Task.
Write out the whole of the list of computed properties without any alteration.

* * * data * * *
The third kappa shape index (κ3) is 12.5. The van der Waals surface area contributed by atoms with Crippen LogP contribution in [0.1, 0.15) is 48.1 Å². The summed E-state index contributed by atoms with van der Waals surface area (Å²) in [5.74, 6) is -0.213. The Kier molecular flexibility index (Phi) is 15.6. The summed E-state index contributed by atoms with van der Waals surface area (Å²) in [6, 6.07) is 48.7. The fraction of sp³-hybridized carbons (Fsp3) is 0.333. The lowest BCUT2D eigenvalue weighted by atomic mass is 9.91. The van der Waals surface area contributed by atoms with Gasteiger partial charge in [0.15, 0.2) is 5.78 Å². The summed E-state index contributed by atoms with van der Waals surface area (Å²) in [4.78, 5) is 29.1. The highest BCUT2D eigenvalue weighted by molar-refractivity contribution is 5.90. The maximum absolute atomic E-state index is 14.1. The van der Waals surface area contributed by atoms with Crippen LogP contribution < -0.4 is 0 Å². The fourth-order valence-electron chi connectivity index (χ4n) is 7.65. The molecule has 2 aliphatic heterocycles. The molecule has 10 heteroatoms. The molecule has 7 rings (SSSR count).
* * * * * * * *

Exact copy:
The third kappa shape index (κ3) is 12.5. The van der Waals surface area contributed by atoms with Crippen LogP contribution in [0.1, 0.15) is 48.1 Å². The summed E-state index contributed by atoms with van der Waals surface area (Å²) in [5.74, 6) is -0.213. The Kier molecular flexibility index (Phi) is 15.6. The summed E-state index contributed by atoms with van der Waals surface area (Å²) in [6, 6.07) is 48.7. The fraction of sp³-hybridized carbons (Fsp3) is 0.333. The lowest BCUT2D eigenvalue weighted by atomic mass is 9.91. The van der Waals surface area contributed by atoms with Gasteiger partial charge in [0.15, 0.2) is 5.78 Å². The summed E-state index contributed by atoms with van der Waals surface area (Å²) in [4.78, 5) is 29.1. The highest BCUT2D eigenvalue weighted by molar-refractivity contribution is 5.90. The maximum absolute atomic E-state index is 14.1. The van der Waals surface area contributed by atoms with Crippen LogP contribution < -0.4 is 0 Å². The fourth-order valence-electron chi connectivity index (χ4n) is 7.65. The molecule has 2 aliphatic heterocycles. The molecule has 10 heteroatoms. The molecule has 7 rings (SSSR count).